2009 EMERITUS FELLOWSHIP – INTERIM REPORT FOR LEVERHULME TRUST
Dr Robert. J. Colenutt
Summary of Research
My research examines the potential of community-led land and property development for the renewal of deprived urban neighbourhoods, asking in particular whether it has relevance in the current economic climate when conventional property market development has broken down.
The objectives in the first nine months of the research were:
(a) To review research and evidence about the mechanisms that have led to gentrification, displacement, housing shortages and loss of employment opportunities in inner city neighbourhoods
(b) To undertake desk research and study visits to community led organisations to assess the potential of community-led models of neighbourhood development
(c) To enter into dialogue and disseminate papers on this topic to colleagues through participation in seminars, workshops, and websites
There has been a rapid growth in local initiatives and government support for community-led regeneration over the past two years. But expansion is not the real story. The most important aspect of the research is interpreting community led regeneration in the changing economic and political context and how this is shaping the debate in terms of ideology, policy, and practice. Also striking is the recent political convergence around community led development , now receiving support from all sides of the political spectrum whereas 10 years ago it was a more divisive issue.
Yet there are critical differences in purpose and outcome between different positions. The economic and political crisis has highlighted the fault lines between at one extreme “the Big Society” standpoint which is about inclusive government and reducing state intervention, and the “Social Justice” standpoint that sees community led regeneration as part of a struggle between the poor and those in power, requiring intervention by the state. Overlain on all this are significant regional and urban/rural differences in the take up of community led regeneration.
These differences come into sharp focus in the practical delivery of community led regeneration. For example, there are limitations of funding from either banks or the public sector to acquire land and buildings for community led development; often local authorities are unwilling to release land to communities at less than market price. Many community trusts face challenges of finding a long term income stream to support newly acquired assets, and trusts must at the same time involve the community and obtain technical and political support.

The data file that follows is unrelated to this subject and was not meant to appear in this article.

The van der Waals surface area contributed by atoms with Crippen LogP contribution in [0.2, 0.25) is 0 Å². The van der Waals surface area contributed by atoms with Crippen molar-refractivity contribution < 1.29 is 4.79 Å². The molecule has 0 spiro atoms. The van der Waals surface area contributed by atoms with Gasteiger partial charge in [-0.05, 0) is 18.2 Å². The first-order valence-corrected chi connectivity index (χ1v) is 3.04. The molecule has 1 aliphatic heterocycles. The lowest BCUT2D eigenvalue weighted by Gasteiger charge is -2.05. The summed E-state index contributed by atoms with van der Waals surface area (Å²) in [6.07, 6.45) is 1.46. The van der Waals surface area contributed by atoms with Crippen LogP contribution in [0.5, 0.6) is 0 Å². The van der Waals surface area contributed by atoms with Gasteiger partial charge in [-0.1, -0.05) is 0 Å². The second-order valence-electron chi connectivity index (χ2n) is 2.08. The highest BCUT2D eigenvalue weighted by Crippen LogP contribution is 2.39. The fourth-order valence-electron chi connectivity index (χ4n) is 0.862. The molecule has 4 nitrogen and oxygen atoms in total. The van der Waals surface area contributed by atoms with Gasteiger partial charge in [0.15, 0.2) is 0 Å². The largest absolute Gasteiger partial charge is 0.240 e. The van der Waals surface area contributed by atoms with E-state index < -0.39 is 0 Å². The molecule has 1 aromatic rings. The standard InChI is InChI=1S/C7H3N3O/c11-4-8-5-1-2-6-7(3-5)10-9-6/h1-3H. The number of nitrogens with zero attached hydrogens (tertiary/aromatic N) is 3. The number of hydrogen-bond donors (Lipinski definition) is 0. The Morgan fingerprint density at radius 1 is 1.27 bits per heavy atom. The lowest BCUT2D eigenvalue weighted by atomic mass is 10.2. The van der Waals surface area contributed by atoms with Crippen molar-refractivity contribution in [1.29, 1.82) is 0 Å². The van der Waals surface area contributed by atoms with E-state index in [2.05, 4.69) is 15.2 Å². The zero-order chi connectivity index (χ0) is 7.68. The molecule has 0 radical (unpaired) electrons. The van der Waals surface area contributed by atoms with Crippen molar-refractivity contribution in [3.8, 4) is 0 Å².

There has been a stream of national policy measures on these issues over the past two years. But policy objectives have become greatly complicated by cut backs in local authority budgets. One the one hand, local authorities do not want to incur financial risks of asset transfer to community groups that may not be sustainable or legitimate, on the other they want to outsource or sell off facilities such as community centres because they cannot afford to maintain them.
The principal objective of my research proposal was to explore the potential of community led regeneration. But in view of the prominence of the economic and political changes outlined above I think it is now important to give more emphasis to the different purposes of community led regeneration in different contexts (economically, politically and geographically), since without understanding these differences, there can be no proper assessment of potential.
Attendance at workshops and seminars to participate in discussions between practitioners, academics and policy makers has highlighted the impact of the current economic and political context on community led regeneration. My own writing in recent months has reflected this (see my article in Red Pepper, ”The New Politics of Community Action”, April/May 210, pp45-47)
I organised a well attended seminar (for 60 people) on the potential for community led regeneration in Northamptonshire (with the Development Trusts Association) in March 2010 part funded by my Leverhulme grant. I spoke at a Conference in December 2009 on the 2012 Olympics Legacy about opportunities for community led development and wrote an article about it for the French Chamber of Commerce monthly magazine; in May, I presented a paper to a seminar of housing practitioners (the Highbury Group) about my Leverhulme study visit to the Netherlands, and with a colleague, gave a paper at a University of Westminster Seminar on Sustainable Communities in April 2010. I have written an article summarising my research for the Leverhulme Trust Annual report 2009
Most of my time since October 2009 has been spent on study visits and research into community led development, and in participation in seminars and workshops where this issue is being debated.
I have visited regeneration projects in London and Scotland and, with my colleague Michael Edwards also a Leverhulme Fellow, made a study visit to projects in the Netherlands. I have also spent some time bringing myself fully up to date on community led regeneration by literature research on community trusts and community land trusts across the UK, and interviewed representatives of some of the advocacy groups most notably the Development Trusts Association.